The history of Brixton
Brixton has evolved over the years from a predominately Afro-Caribbean cultural area in the 1940s solely because of the Windrush to a more multi-dimensional place with a diverse range of races , all adding their different flavour to the growing community today.
For those of you wondering what the Windrush was, it was a ship called the Empire Windrush that transported 492 migrants from Jamaica to Tilbury on 22nd June 1948. This is a historical moment because it marked the start of the postwar immigration boom which had a remarkable impact on British society. Initially, Britain encouraged immigration from Commonwealth countries after the World War II solely to restore the country from the ravages of the war. There was a huge shortage of labour workers and these migrants were favourable for the job.
The migrants were temporarily housed in Brixton. Upon arrival, the Caribbeans clashed with the natives mainly because there was a lack of sufficient housing and discrimination of colour. Therefore the Caribbeans were excluded from much of the social and economic activities so they began to adjust the institutions they brought with them such as the churches and the coefficient technique of saving money called the ‘pardner’ system. They did participate in institutions they had access to such as trade unions and local councils.
Eventually, in the 1970s, West Indians were an established part of the British population by influencing and impacting on social, cultural and political views. Notting Hill is one of the biggest carnivals that brought everyone together to celebrate and be thankful for being alive; it was created by Trinidadian activist and journalist Claudia Jones.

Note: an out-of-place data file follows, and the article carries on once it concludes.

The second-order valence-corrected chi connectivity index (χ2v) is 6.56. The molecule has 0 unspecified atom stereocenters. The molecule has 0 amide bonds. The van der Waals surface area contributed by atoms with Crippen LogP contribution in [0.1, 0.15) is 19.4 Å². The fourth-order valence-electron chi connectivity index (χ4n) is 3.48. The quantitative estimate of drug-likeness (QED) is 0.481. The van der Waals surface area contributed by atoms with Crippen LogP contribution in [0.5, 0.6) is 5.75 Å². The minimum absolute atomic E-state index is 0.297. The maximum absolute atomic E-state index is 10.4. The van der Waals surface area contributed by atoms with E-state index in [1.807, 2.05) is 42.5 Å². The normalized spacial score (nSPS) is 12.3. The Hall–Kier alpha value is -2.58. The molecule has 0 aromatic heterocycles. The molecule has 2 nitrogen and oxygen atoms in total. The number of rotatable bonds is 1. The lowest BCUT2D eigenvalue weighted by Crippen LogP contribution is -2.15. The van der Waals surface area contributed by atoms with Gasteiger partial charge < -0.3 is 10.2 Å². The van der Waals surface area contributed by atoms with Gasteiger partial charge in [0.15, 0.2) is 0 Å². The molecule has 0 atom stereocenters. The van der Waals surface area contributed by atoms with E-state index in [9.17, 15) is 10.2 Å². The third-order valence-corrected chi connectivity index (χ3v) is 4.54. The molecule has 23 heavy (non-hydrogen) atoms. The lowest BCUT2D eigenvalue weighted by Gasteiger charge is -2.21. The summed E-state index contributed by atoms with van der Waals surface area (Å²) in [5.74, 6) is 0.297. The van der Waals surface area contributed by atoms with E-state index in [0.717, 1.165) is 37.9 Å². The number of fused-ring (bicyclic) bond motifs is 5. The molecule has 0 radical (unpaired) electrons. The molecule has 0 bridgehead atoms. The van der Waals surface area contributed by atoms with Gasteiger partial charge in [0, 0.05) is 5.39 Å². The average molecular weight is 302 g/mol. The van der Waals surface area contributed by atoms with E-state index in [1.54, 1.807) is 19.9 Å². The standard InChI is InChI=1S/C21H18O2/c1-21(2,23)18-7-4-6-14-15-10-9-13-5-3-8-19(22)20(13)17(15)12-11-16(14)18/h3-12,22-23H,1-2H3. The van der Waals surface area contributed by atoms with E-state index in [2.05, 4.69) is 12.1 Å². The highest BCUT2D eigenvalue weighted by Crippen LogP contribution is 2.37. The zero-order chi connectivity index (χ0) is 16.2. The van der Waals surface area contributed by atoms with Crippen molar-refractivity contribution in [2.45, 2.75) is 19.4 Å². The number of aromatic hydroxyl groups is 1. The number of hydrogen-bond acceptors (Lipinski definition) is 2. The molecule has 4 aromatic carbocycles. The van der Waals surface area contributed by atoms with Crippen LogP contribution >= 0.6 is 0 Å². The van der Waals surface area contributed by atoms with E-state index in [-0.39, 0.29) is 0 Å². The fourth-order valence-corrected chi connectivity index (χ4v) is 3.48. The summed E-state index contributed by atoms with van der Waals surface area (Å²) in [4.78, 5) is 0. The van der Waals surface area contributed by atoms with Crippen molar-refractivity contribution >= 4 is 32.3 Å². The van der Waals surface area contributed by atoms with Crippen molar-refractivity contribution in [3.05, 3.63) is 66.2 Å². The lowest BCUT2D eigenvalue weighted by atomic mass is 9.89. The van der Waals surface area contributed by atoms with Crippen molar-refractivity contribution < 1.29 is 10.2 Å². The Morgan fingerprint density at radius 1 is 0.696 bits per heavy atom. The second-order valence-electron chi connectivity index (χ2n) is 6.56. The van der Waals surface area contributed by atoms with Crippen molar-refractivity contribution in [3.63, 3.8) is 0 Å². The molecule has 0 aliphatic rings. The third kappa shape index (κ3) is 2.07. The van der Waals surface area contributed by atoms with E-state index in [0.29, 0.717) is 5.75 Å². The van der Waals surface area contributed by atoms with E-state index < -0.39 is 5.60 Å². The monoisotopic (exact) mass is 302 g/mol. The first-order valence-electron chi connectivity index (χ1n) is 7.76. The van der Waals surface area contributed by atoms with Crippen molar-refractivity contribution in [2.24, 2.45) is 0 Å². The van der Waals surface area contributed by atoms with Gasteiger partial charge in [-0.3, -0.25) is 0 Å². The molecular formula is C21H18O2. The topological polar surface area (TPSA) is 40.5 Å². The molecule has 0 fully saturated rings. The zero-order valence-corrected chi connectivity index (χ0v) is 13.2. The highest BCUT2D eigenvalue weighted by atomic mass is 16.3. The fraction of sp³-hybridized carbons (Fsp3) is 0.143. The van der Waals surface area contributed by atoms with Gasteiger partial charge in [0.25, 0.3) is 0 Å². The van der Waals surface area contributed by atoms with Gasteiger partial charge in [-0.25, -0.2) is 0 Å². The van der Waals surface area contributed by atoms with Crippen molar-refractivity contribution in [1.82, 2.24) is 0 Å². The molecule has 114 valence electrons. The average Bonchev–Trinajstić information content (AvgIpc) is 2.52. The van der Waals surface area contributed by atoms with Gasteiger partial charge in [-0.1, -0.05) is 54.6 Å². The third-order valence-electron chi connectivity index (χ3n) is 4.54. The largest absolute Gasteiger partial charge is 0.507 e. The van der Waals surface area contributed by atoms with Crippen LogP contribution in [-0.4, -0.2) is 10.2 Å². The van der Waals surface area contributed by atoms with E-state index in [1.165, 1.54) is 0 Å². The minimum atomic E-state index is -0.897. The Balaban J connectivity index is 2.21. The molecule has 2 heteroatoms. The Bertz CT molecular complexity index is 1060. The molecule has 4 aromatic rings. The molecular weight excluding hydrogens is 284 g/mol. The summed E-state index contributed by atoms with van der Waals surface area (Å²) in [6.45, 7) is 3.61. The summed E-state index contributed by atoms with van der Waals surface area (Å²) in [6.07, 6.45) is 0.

To commemorate the 50th Anniversary of the Windrush in 1998 the Windrush Square was formed in the heart of Brixton. Then in 2010, Boris Johnson revamped the square into a fresh and modern look with the help of Transport for London and Lambeth council. Its equipped with a beautiful water fountain, elegant lights and open spaces for the community to host events. Today the square is used by locals to meet up and hang out especially in summertime, where also the Ritzy cinema bring out the tables and chairs so you can grab a drink at the bar and chill out there. Its also used for Brixton night market, funfairs and other entertainments.
Over the years, Brixton has become a trendy place to reside for all races. This may be because of the infamous market that includes products from all cultures around the world located in one central area. The market is open every day and anyone can visit and experience foods from different countries. The department store Morleys on the high street is 130 years old, inside on the staircase you can see historical photos of the area and shop itself.
The nightlife has brightened up the area magnificently with 15 bars and 8 nightclubs there’s always an event suitable for any occasion. There’s never a day you won’t see the main high street populated with loads of people touring the area, everyone spoilt for choice on what activity they feel like doing. There’s never a dull moment where Brixton isn’t busy its such a vibrant community. As well as nightclubs and bars they also have the O2 academy where celebrities come to perform and other social events occur.
Overall, Brixton has significantly changed from the Windrush era from being resistant to allowing the Afro-Caribbean culture to infuse with the British culture. Now cultures from all over the world have an impact on the community.
About The Author
My name is Chantel Bryan, I’m a 19-year-old aspiring to be a financial adviser but I also have a passion for weird historical facts. I love visiting museums to appreciate the beauty of the statues and sculptures that have lasted for thousands of years and also to learn something new about the past eras. I’ve started to develop an interest and joy in ice skating too, watch out you might see me on dancing on ice soon!